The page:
International Order & Conflict

Securing the Nuclear Enterprise: What Nuclear Crises Teach Us About Future Security Threats

Next spring, the U.S will
join other world governments and organizations in The Hague for the 2014
Nuclear Security Summit. Like previous gatherings in 2010 and 2012, the
upcoming summit will include debate about the steps the global community must
take to prevent nuclear materials from falling into the hands of non-state
actors. Central to this objective is the ability of nuclear armed states to
maintain control over their weapons and sensitive materials. One way the U.S.
can identify existing gaps in the control regime and prepare for the summit is
by carefully studying previous nuclear weapons crises.
During its Cultural Revolution, China nearly lost control of its nuclear
arsenal. This history – little known in the U.S. – is both chilling and
critical to understanding Chinese attitudes towards nuclear security. In the
Nonproliferation Policy Education Center’s (NPEC) new study, Nuclear
Weapons Security Crises: What Does History Teach?,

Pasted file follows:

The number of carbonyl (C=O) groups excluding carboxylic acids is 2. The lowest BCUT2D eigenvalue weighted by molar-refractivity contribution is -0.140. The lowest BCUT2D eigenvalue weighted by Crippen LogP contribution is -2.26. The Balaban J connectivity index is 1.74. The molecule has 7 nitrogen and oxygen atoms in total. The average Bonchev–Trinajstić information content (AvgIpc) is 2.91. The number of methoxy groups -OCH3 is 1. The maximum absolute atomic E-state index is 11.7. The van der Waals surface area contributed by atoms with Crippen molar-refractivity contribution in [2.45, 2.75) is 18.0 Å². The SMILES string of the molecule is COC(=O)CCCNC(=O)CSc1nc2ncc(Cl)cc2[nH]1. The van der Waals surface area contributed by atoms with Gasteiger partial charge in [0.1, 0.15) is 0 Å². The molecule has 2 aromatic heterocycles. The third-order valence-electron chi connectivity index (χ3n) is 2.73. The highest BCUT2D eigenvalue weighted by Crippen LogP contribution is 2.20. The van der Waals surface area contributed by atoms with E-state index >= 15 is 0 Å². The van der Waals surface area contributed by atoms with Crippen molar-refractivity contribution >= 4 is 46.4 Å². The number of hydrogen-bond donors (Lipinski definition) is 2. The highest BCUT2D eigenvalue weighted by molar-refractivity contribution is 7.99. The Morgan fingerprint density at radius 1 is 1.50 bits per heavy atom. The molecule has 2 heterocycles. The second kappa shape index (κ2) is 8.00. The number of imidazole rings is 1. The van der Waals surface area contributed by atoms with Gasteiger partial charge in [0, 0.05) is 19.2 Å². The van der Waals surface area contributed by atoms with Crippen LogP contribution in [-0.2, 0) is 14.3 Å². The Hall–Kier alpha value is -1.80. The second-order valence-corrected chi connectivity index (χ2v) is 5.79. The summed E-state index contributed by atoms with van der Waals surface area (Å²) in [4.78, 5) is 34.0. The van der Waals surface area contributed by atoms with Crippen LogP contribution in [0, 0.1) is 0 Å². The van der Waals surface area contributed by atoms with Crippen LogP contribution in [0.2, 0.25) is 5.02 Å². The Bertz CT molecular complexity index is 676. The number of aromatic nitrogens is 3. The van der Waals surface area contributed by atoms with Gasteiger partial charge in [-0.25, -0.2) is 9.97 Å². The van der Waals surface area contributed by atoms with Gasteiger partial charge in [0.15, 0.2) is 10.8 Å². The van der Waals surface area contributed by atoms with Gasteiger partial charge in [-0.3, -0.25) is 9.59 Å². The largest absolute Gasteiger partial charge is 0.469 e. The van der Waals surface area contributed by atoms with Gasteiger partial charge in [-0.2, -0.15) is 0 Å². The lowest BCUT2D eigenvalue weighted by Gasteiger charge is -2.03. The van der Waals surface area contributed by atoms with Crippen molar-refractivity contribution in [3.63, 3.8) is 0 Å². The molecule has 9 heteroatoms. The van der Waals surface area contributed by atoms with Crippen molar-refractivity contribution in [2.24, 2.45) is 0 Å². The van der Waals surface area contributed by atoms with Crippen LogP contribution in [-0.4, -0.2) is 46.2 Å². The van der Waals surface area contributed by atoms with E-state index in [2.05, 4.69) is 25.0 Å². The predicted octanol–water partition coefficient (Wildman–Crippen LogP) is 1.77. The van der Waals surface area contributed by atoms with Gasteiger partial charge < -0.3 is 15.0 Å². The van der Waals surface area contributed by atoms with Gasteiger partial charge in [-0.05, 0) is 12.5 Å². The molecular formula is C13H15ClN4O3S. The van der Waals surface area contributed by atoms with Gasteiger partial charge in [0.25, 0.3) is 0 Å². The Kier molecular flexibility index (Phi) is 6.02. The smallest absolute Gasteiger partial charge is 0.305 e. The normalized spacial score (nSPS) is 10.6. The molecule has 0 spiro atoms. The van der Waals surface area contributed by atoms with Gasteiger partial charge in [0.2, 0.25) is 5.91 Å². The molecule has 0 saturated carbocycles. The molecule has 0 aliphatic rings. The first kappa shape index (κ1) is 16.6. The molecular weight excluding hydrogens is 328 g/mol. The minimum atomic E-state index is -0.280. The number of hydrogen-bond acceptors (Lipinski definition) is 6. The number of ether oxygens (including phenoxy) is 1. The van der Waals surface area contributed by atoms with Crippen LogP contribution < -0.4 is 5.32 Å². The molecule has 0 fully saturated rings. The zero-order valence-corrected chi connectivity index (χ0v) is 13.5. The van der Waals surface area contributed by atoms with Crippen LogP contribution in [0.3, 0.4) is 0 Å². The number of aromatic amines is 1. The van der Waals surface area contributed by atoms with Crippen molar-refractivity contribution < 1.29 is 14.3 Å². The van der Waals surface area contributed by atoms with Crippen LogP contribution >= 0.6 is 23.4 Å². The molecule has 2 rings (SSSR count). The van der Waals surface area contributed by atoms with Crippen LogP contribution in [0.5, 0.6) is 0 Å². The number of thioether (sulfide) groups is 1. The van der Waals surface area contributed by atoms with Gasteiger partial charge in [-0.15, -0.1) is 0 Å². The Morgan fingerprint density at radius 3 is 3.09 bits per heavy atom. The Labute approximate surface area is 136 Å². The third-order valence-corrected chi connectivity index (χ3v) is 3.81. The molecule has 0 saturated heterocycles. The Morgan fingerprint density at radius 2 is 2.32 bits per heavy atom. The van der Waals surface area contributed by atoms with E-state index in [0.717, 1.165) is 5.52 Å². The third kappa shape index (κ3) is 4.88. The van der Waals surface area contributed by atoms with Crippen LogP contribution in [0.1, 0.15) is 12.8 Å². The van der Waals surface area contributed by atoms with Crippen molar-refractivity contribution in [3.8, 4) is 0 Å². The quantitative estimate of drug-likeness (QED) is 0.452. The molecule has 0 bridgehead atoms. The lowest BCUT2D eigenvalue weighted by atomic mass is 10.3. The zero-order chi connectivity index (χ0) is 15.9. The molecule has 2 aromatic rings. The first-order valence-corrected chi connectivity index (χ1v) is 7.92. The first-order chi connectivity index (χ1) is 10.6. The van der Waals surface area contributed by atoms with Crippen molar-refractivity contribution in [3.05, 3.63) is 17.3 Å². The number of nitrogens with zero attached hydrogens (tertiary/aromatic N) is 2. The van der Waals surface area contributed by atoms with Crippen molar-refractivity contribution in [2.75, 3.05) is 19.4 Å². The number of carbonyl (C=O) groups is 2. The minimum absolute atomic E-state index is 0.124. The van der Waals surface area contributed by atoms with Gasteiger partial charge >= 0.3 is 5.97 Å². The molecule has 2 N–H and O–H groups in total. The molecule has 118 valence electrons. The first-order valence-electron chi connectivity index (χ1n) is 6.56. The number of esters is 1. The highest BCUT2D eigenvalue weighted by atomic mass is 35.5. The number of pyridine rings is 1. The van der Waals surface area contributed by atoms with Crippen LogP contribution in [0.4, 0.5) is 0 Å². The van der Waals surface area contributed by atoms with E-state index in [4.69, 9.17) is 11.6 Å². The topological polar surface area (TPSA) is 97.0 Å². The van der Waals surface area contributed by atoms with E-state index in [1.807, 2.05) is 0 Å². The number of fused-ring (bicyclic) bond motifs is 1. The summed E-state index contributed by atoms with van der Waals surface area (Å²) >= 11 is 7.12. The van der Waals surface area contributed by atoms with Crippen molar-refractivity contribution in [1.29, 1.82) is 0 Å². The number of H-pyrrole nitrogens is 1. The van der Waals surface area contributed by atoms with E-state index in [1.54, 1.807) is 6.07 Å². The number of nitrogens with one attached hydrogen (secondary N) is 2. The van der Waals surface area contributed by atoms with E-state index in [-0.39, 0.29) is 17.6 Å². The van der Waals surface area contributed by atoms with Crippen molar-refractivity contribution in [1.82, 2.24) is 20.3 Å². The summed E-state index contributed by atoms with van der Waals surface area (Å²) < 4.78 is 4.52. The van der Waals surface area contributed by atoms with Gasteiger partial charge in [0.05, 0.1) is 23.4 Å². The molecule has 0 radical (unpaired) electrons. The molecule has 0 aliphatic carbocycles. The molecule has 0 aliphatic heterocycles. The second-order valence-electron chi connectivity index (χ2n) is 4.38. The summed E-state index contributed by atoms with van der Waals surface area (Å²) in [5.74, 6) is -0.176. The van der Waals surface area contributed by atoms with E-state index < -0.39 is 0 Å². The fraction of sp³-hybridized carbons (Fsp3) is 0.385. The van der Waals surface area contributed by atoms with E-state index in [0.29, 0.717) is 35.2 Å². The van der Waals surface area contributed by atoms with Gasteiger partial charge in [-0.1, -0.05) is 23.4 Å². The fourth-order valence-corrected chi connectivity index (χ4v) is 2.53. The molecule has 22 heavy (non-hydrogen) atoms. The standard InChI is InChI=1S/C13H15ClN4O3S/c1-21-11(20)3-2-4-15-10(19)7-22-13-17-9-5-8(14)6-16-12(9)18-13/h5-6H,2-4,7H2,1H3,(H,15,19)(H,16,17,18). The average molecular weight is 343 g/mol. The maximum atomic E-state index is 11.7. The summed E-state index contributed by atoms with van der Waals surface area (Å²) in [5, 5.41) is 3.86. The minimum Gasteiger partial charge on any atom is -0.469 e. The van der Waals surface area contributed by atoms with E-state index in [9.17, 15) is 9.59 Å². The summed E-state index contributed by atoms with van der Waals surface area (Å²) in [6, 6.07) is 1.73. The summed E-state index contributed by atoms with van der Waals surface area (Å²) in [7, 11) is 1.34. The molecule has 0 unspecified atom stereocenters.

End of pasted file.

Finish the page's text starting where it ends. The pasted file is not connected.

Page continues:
Chinese nuclear weapons
management expert and Executive Director of Project 2049 Institute Mark Stokes
tells the story of China’s near-nuclear crisis and the lessons that can be
learned from it. Stimson’s Managing Across Boundaries Initiative held an event to discuss the release of NPEC’s latest book and explore this important history.

Mark Stokes,  Executive Director, Project 2049 Institute
Henry Sokolski, Executive Director, Nonproliferation Policy
Education Center
Brian Finlay, Managing Director, Stimson’s Managing Across
Boundaries Initiative

You can watch the full event here:


For more information please contact Audrey Williams at [email protected] or


Choose Your Subscription Topics
* indicates required
I'm interested in...
38 North: News and Analysis on North Korea
South Asian Voices